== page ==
Voters support cannabis (and high taxes, too) in 2013 elections


It’s an off-off election year, but cannabis initiatives continued to find broad voter support on Nov. 5, as large majorities passed every cannabis measure put forth across the nation.

I’m no fan of polls (well, unless Nate Silver is involved), but recent ones show growing support at or above 60 percent of the electorate for medical marijuana research and use, decriminalization or legalization. Results on various cannabis initiatives this month suggest that number is about right or even perhaps a little low.

Here in Colorado, 65 percent of voters approved a 15 percent excise tax and 10 percent sales tax to support Amendment 64. More than 66 percent of Boulder citizens generously imposed an additional city excise tax of 5 percent that can rise to 10 percent, as well as a 3.5 percent city sales tax in 2014 that can rise to 10 percent with council approval.

In Littleton, voters were asked whether they wanted to add a 3 percent sales tax to retail cannabis sales, and 64 percent said yes. More than 68 percent of Denver voters OKed a 3.5 percent sales tax on retail sales. Each of these ballot issues exceeded the percentage vote for Amendment 64 last year, which suggests that more people than ever want to see cannabis legal, and they’re willing to pay (or make consumers pay) a premium to make it happen.

Dissenters argue that high taxes are unfair and will dissuade people from coming out of the black market and into retail stores. But there is no precedent here; this is one of those areas where we’re entering uncharted territory. All we know is that voters have spoken, and we will find out soon enough whether convenience at a higher price will lure consumers into stores and out of the illegal marketplace.

On another level, the Colorado votes are significant for future legalization efforts around the country. There are a lot of guesstimates out there about the size of the cannabis market. But if the revenue supports the intended goal of putting $40 million each year toward school construction (not that much is expected in 2014, according to state estimates) and covers the costs of regulation, it will send a message to voters elsewhere that legalization can and will work.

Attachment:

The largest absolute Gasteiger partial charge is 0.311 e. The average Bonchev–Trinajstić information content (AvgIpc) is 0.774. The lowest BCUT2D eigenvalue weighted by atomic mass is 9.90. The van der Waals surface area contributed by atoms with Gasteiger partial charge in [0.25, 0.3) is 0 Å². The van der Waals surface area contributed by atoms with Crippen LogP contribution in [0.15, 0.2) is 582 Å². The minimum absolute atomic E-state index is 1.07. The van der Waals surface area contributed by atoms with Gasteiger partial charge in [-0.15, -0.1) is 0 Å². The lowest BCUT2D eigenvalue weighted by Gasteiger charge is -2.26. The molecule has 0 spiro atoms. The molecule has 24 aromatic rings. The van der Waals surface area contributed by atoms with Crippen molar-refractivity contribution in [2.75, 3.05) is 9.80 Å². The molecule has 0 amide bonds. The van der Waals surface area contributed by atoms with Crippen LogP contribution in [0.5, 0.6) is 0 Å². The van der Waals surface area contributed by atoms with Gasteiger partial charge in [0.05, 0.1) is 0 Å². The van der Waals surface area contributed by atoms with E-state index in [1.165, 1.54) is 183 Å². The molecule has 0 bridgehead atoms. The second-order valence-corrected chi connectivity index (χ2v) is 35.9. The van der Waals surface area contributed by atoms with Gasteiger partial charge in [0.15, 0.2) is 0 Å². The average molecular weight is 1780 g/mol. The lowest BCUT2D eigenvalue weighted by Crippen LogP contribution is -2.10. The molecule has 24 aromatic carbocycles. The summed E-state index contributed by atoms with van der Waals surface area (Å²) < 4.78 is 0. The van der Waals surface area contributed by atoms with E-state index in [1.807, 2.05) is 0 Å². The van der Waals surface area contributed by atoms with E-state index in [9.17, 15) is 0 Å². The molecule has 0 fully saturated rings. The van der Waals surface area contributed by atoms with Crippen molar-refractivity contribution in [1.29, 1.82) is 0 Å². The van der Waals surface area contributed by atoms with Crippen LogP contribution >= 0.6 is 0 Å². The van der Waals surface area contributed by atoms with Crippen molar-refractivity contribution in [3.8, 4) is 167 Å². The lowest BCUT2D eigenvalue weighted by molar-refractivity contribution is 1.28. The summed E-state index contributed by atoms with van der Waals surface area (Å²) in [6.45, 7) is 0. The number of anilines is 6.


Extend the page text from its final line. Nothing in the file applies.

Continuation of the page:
Elsewhere, more than two-thirds of voters in Portland, the largest city in Maine, approved a measure that would eliminate local penalties for possession of up to two-and-a-half ounces of cannabis by anyone over 21.

Cannabis hasn’t been much of a priority in Portland, a city of 66,000, or in Maine, for that matter. Between June 2011 and June 2012 Portland police arrested 68 people for cannabis violations. Under state law, possession of less than two and a half ounces is a civil violation punishable by a fine that cannot exceed $1,000.

And though the state Senate has opposed sending a legalization amendment to voters, and Patrick Kennedy’s anti-marijuana organization, Project SAM, is organizing the fight against it, supporters in Maine see this as a positive step that could lead to a statewide legalization effort next year.

Voters in three Michigan cities passed measures that removed criminal and civil penalties for personal possession of up to one ounce of marijuana for adults. In Lansing (population 113,000), the state capital, voters approved a measure that would prohibit the city from regulating possession or use on private property of an ounce or less.

In Ferndale, a north Detroit suburb of 20,000 people, almost all elected leaders, school officials and police opposed a similar proposal in an often vitriolic campaign that included police arresting Andrew Cissell, a medical marijuana caregiver and the measure’s figurehead, for having too many plants. Despite the organized, bullying style of the opposition, almost 70 percent of voters told city leaders to approve the decriminalization measure anyway. And 61 percent of voters in Jackson (population 33,000) voted to decriminalize possession of an ounce or less.

Miami Beach citizens voted 64 percent to 36 percent to approve medical marijuana there, the first city in Florida to do so. The non-binding vote asks the city to seek state approval to allow medical marijuana stores in Miami Beach. The high percentage of voter approval is encouraging news to People United for Medical Marijuana, a group looking to put a constitutional amendment for medical access on the Florida ballot in 2014.

There are many reasons why cannabis legalization/decriminalization, especially for medical purposes, continues to find voter support. Citizens are finding out, as Dr. Sanjay Gupta did while researching a recent CNN documentary, that the War on Drugs is a sham, a shining example of government overreach and wasteful spending. And more young people, already savvy to government bullshit and with none of the baby-boomer prohibition baggage, are beginning to talk with their votes. The momentum is gathering with each election cycle.

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